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Is Buerk being a berk by doing I'm a Celeb?

PRIME CUT: Confessions of a Copper C4 (10pm) - grim documentary

THE immediate reaction when it was revealed that Michael Buerk would be slumming it in the jungle on this year's I'm a Celebrity . . . Get Me Out of Here! was, "What the f*** is the man thinking?"

He's thinking about glass, apparently. Lots of glass. The 68-year-old BBC News veteran says he plans to spend his fee for appearing in the series on double-glazing.

According to which figure you believe, Buerk is pocketing either €150,000 or €190,000 for his spell Down Under, making him the highest-paid of this year's crop of jungle-dwellers. That'll insulate a fair few windows, to be sure. Mind you, the glass could also come at the price of something else: Buerk's class.

This, let's not forget, is the Michael Buerk whose heart-rending reports on the Ethiopian famine spurred Bob Geldof into organising Band Aid and Live Aid, which galvanised the conscience of the world back when we were idealistic enough to think such things could make a lasting difference.


It's the Michael Buerk whose uncompromising dispatches from apartheid-era South Africa got him kicked out of the country, and who nearly lost his life in the line of journalistic duty. On the other hand, it's also the Michael Buerk whose personal opinions have regularly caused uproar.

Criticising the number of women in senior positions in the BBC, he said the shift in the female-male balance of power had gone too far, and that modern men were now regarded as "little more than sperm donors".

He branded contemporary newsreaders as "autocue-reading lamebrains" and called Strictly Come Dancing's Tess Daly "a pneumatic birdbrain".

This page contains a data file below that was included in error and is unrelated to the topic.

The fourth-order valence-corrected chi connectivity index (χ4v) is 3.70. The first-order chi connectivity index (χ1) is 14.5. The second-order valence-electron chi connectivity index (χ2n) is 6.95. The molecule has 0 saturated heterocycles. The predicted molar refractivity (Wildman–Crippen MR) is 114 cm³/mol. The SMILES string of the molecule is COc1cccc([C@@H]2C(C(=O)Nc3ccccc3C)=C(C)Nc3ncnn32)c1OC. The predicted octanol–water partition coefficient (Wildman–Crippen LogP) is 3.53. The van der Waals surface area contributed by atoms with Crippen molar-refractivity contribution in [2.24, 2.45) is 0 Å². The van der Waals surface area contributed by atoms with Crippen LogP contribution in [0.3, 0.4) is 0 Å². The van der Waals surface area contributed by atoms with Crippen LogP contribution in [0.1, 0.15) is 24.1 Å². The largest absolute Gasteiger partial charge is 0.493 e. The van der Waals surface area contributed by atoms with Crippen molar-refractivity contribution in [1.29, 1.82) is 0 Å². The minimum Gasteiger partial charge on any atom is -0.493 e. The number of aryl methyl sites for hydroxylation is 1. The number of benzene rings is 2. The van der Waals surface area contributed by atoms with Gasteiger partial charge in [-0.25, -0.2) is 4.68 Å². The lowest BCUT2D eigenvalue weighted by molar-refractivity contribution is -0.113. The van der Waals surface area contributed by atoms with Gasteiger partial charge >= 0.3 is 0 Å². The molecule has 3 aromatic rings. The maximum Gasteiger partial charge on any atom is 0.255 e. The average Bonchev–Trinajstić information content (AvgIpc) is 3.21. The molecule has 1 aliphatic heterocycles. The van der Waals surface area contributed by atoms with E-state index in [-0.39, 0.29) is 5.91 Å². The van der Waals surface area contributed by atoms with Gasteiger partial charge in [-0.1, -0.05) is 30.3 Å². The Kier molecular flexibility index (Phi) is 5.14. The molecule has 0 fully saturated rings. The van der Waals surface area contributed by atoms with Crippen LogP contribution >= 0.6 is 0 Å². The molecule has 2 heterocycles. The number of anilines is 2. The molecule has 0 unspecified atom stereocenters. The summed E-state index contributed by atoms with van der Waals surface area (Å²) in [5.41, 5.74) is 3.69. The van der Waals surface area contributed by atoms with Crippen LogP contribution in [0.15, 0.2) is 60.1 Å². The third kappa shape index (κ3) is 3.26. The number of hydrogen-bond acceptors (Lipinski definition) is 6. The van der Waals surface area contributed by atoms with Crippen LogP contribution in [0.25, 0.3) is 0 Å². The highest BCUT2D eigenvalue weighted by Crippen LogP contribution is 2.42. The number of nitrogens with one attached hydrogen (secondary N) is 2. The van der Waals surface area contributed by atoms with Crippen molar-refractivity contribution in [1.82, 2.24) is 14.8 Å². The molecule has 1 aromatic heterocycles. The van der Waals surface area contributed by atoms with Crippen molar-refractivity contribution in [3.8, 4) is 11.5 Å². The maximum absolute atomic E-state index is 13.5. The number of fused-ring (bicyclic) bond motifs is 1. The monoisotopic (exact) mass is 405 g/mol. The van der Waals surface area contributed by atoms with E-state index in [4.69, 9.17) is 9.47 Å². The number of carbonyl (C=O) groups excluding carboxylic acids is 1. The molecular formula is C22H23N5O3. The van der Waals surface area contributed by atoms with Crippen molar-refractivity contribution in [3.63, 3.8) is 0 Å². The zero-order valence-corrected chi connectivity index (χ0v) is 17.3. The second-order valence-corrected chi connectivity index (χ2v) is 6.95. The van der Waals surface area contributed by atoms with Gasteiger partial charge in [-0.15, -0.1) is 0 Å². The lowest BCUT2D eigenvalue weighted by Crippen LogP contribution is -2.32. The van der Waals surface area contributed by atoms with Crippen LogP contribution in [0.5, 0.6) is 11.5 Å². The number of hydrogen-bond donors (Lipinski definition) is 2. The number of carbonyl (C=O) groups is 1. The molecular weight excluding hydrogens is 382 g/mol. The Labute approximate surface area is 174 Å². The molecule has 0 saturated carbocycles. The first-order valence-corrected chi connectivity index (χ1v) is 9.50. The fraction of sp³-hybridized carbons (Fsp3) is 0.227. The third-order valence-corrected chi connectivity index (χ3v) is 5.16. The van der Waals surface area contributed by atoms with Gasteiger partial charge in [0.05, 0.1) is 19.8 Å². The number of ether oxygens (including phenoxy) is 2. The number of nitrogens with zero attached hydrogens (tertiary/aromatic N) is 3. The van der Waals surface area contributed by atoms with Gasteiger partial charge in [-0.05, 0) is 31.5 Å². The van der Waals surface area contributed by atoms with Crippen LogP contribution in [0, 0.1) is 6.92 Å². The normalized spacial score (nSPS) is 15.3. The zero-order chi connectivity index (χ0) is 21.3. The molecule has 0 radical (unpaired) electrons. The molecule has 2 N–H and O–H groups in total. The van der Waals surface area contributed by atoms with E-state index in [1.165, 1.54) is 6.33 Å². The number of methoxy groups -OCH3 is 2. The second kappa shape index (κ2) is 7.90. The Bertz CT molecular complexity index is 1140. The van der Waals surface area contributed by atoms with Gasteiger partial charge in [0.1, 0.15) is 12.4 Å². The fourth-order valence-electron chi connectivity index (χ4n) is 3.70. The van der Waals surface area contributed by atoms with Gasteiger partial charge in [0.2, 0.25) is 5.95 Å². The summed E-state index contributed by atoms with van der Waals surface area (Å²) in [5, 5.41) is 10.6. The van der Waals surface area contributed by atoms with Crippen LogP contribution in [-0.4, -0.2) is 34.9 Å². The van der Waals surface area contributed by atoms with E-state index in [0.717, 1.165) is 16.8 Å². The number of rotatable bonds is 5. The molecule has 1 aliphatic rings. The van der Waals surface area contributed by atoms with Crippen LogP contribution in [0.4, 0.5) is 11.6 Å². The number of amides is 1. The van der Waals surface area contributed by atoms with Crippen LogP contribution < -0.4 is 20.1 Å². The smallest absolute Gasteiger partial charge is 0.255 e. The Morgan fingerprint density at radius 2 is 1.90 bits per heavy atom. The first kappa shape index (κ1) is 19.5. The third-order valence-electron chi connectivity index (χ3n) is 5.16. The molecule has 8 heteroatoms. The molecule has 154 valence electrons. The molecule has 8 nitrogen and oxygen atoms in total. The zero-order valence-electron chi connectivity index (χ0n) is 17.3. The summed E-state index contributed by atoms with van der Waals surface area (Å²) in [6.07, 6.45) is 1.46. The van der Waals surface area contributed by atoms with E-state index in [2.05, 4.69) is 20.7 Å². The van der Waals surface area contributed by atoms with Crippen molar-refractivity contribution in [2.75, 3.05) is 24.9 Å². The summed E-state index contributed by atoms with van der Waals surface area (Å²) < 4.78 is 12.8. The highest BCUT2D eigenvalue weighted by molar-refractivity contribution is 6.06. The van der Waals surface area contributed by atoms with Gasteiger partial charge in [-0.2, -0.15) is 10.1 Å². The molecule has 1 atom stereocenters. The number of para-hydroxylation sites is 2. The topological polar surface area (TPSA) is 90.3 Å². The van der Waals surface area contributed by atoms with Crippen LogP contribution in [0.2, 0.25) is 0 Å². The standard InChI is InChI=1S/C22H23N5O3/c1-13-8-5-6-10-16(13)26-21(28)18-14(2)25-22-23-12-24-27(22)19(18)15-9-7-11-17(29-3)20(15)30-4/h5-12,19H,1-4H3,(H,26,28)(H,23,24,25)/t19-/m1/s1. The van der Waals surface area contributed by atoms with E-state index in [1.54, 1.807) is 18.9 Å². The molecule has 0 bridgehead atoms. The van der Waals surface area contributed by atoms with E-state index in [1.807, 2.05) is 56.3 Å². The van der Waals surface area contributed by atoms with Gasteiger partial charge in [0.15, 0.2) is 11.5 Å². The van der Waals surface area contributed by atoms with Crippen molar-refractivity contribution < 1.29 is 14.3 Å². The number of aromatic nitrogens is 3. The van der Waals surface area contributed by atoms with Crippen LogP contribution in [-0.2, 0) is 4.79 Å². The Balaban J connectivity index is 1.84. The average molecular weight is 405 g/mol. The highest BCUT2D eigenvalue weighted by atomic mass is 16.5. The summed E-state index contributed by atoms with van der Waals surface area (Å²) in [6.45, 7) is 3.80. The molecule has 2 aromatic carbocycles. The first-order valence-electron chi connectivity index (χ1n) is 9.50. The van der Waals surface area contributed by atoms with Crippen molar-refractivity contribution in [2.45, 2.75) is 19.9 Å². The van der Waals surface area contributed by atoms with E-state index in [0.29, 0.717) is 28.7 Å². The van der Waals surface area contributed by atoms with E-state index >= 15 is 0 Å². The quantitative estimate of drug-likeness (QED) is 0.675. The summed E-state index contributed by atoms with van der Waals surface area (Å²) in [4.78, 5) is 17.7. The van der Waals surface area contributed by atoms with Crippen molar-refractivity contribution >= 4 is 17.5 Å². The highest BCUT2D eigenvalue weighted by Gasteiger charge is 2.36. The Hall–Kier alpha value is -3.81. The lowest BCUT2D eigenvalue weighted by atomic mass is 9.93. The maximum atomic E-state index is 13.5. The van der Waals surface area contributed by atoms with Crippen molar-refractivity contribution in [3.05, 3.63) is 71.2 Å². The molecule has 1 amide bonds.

He said of female broadcasters who brought unfair dismissal claims over alleged age discrimination: "If you got the job in the first place mainly because you look nice, I can't see why you should keep it when you don't."

Perhaps it's this Michael Buerk, the prickly, grumpy, self-confessed intellectual snob who claims he's barely seen I'm a Celebrity, only went on MasterChef because he thought it was about learning to cook and thinks reality shows are rubbish, that ITV is paying for, in the hope he'll cause ructions in a camp full of misfits, has-beens and C-list nobodies that includes ex-footballer Jimmy Bullard, former Playboy bunny and Hugh Hefner squeeze Kendra Wilkinson, our own Nadia Forde and the now-obligatory one from The Only Way is Essex, Gemma Collins.

The producers are no doubt hoping that Buerk, who presents BBC Radio 4's The Moral Maze, will eventually erupt with one of the others. It's probably a safe bet in a series where the most notable thing that happened last year was ex-TOWIE meathead Joey Essex admitting he couldn't read the clock.

To be honest, I'm a Celebrity could do with that kind of adrenalin shot. The glory days of Gillian McKeith's fake fainting fits, John Lydon going walkabout and calling voters "f***ing c***s" live on air, and the unlikely bromance between Star Trek favourite George Takei and Joe Swash, now a member of the after-show team, are far behind it. In its 14th year, it's grown stale and predictable.

So far Buerk has been a calm presence, taking twerking lessons from Kendra Wilkinson and engaging in an awkward fist bump with Tinchy Stryder.

Still, he's yet to discuss the merits of meritocracy with Gemma Collins, who's already recast the story of the tortoise and the hare as "the turtle and the slug", so we have to be a little patient.